Monday, 6 November 2017

South West Coast Path Section 32 Pendower to East Portholland

Pendower Beach
There is a lengthy section of coast between Pendower and Gorran Haven where there is no public transport at all and for a while I had been trying to decide how to deal with this part of the SWCP.  Fortunately for me a cursory glance through my Pathfinder Guide Volume 5 Cornwall Walks provided some much needed inspiration.  It was actually the next section that prompted my strategy but this section also worked courtesy of a modified and extended version of walk no. 20 from this book (Portloe  and Veryan).

Nare Head View
As with the last section I parked at Pendower Car Park and again I bagged the first spot :) The beach was virtually deserted at this time in the morning and I dropped down to the stream at the bottom of the hill.  As I did so I passed what looked a very forlorn sight -that of a failed hotel that now looked  very sorry for itself.  I suspect the lack of access is what put paid to it - definitely off the beaten track!  There was another clue at the other side of the stream - large numbers of campers on the stretch of land just behind the beach.  I reckon ultimately it was a more attractive proposition for the type of clientele that the hotel had been hoping to attract.  It looked like the day was just getting going for them. Sizzling bacon an the sound of a kettle whistle sounded like the best kind of alarm to me!  They took no notice as I passed by an soon I was up and away on a nice level stretch of track.

Kilberick Cove and Gull Rock
I knew that the level stretch of walking wouldn't last long and so it proved.  I did appreciate the cooling effect of the dew on my boots - the grass was surprisingly wet considering that it was still the end of August.  There was no doubt that the seasons were changing though - mornings were not as warm as a month earlier although by mid morning the heat had risen to much more like the summer that I knew it still was.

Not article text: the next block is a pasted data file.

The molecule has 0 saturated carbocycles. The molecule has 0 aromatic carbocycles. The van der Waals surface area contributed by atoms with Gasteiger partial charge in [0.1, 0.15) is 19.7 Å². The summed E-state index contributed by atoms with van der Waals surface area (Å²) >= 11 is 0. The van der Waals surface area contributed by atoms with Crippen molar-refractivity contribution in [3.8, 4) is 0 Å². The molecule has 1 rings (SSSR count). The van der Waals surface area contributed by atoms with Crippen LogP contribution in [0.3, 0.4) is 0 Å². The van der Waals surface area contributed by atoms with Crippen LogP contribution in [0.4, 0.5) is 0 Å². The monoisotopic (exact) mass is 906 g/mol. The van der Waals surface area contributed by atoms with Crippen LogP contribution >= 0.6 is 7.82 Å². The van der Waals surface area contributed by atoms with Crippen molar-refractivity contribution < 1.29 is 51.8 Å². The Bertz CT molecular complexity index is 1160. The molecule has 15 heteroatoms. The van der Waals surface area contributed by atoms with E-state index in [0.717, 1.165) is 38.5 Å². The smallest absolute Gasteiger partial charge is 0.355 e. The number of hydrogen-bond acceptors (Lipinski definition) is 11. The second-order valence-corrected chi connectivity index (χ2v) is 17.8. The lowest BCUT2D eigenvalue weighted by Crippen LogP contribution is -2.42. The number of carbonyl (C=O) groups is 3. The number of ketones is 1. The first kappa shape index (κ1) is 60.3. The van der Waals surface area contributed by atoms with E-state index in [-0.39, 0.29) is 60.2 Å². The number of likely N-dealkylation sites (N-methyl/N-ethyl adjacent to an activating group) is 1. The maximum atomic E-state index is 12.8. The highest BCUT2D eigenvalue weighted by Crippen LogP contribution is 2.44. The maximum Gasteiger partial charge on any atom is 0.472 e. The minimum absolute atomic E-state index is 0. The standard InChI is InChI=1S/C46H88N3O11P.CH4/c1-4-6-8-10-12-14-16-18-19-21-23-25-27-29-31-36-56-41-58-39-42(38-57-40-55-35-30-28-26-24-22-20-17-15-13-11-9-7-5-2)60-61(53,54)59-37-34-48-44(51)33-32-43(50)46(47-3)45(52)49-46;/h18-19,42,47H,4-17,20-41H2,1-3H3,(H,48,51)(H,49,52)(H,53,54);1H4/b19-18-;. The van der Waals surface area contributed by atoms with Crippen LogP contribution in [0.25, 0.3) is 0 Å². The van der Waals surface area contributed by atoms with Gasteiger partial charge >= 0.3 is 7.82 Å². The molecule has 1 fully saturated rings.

ParcCaragloose Cove
The next hotel was a far cry from the last.  The path climbed up the slope to plot a course behind the building and away from the sight of the guests who come here for the views.  I'm sure they don't like looking at scruffy hikers puffing and blowing their way by.  A hint of the kind of guests who come here was provided by a helicopter landing pad outside at the back.  I crossed it and then went out into the road that runs down the side.  At the bottom of the slope was a small car park.  Spaces were clearly at a premium as thy were already full at this early time in the morning.  Activity on the beach was also building - Carne Beach is obviously a popular one!

Portloe
My first big destination of the day was Nare Head and this loomed on the horizon. Even though it was still early the heat was building fast and I was pleased to be getting this climb out of the way quite quickly.  As I plodded towards my goal I took a step to one side as first a scruffy looking dog walker came my way and then a very fit looking female runner who made light work of the slope.  She obviously had made Nare Head her goal of the morning for she soon passed me in the opposite direction having reached the top seemingly without breaking sweat.  She made me feel like a couch potato as she did so.

Portloe Church
Just shy of the top of the slope I fond a very conveniently situated seat and sat and enjoyed the view from there for quite awhile, particularly as it was lovely and shady.  I could now see the full sweep of the bay across to Portscatho where I had walked through the festival earlier in the weekend.  I stayed until being approached by another couple coming up the hill.  I took my leave of them and pushed on and was pleased to see that the path stayed level for some distance at the headland.  That enabled me to get some of the energy back that I had expended going up the hill.  Offshore at this point I passed by Gull Rock - I was pleased to look at that but less so down the vertiginous cliffs to my right.

Microlight
Just beyond Rosen Cliff and the path took a loop around the magnificent looking Kilberick Cove.  The view was all the better for having it  completely to myself - the small number of people I had thus encountered seemed to be behind me now.  I had to lose  a fair amount of height as I rounded the cove an as I went down through a field of sheep I crossed the path of a whole gaggle of people heading down to the beach far below.  I did think they had a better idea than me - it was really too hot to be walking.

Looking Back at Portloe
The path got almost down to sea level as I traversed the next cove and I knew I would have to pay for it with another big ascent and so it proved after a section of boardwalk.  All the time I could feel the couple that had almost reached me at Nare Head gaining on me and somehow their presence kept me going on the route.  It was with a sense of relief that I reached the top.  I passed a couple looking up the details of a bed and breakfast that we passed below.  I didn't want to interrupt them but I couldn't help thinking what a great choice they were potentially making.  The view from the front of the building must be pretty special given its location at the head of the cove.

Veryan Bay